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High-energy x-ray diffraction from surfaces and nanoparticles
EuXFEL staff, Other
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High-energy surface-sensitive x-ray diffraction (HESXRD) is a powerful high-energy photon technique (E > 70 keV) that has in recent years proven to allow a fast data acquisition for the 3D structure determination of surfaces and nanoparticles under in situ and operando conditions. The use of a large-area detector facilitates the direct collection of nearly distortion-free diffraction patterns over a wide $q$ range, including crystal truncation rods perpendicular to the surface and large-area reciprocal space maps from epitaxial nanoparticles, which is not possible in the conventional low-photon energy approach (E = 10 - 20 keV). Here, we present a comprehensive mathematical approach, explaining the working principle of HESXRD for both single-crystal surfaces and epitaxial nanostructures on single-crystal supports. The angular calculations used in conventional crystal truncation rod measurements at low-photon energies are adopted for the high-photon-energy regime, illustrating why and to which extent large reciprocal-space areas can be probed in stationary geometry with fixed sample rotation. We discuss how imperfections such as mosaicity and finite domain size aid in sampling a substantial part of reciprocal space without the need of rotating the sample. An exact account is given of the area probed in reciprocal space using such a stationary mode, which is essential for in situ or operando time-resolved experiments on surfaces and nanostructures.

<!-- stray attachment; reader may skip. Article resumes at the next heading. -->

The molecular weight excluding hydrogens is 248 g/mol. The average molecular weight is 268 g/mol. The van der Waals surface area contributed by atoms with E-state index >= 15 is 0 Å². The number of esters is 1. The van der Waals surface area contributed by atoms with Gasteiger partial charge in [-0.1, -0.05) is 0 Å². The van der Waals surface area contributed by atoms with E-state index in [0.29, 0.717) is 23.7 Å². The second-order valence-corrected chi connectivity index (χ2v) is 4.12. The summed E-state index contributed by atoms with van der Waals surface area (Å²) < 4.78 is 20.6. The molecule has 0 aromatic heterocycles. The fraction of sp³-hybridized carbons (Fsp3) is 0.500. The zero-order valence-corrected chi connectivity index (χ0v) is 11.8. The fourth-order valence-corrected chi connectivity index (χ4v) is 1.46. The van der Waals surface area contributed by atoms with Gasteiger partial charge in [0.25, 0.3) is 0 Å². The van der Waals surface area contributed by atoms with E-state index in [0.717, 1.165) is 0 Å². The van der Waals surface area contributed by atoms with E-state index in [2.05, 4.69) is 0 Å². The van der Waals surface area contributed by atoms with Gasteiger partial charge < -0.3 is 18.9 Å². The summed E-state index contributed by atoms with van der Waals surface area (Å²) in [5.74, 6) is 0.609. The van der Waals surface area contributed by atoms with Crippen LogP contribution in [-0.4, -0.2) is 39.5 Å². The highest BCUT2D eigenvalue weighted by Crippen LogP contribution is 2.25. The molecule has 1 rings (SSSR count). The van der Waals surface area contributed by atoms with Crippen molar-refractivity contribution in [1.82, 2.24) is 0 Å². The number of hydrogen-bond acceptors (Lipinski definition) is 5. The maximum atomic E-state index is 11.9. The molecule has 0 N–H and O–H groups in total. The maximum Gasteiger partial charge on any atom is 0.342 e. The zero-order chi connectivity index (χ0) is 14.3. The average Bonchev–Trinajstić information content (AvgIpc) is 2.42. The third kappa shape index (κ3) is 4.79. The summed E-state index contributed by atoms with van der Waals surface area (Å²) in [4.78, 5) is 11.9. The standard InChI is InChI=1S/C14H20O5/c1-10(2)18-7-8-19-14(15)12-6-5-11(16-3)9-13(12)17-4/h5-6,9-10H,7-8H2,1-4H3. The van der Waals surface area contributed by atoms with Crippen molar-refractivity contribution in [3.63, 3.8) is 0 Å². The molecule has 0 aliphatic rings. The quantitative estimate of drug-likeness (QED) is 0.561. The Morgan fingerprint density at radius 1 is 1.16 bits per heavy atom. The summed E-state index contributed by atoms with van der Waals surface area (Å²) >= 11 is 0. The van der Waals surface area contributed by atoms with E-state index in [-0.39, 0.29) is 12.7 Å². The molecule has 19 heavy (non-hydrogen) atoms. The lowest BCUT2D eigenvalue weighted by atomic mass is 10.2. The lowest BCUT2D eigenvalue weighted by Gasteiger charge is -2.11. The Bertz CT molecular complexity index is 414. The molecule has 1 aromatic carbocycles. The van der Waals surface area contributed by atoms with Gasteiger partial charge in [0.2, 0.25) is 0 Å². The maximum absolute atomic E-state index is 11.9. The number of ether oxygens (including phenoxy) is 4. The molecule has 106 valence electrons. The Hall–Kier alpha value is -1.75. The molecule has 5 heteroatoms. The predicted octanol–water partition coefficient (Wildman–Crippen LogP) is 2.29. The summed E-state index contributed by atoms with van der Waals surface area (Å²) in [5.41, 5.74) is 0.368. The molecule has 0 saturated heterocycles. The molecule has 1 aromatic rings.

American Physical Society, 2017
Journal Information:
Physical Review B, 96 (19), 195433 (2017)
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 Record created 2017-12-18, last modified 2019-01-30

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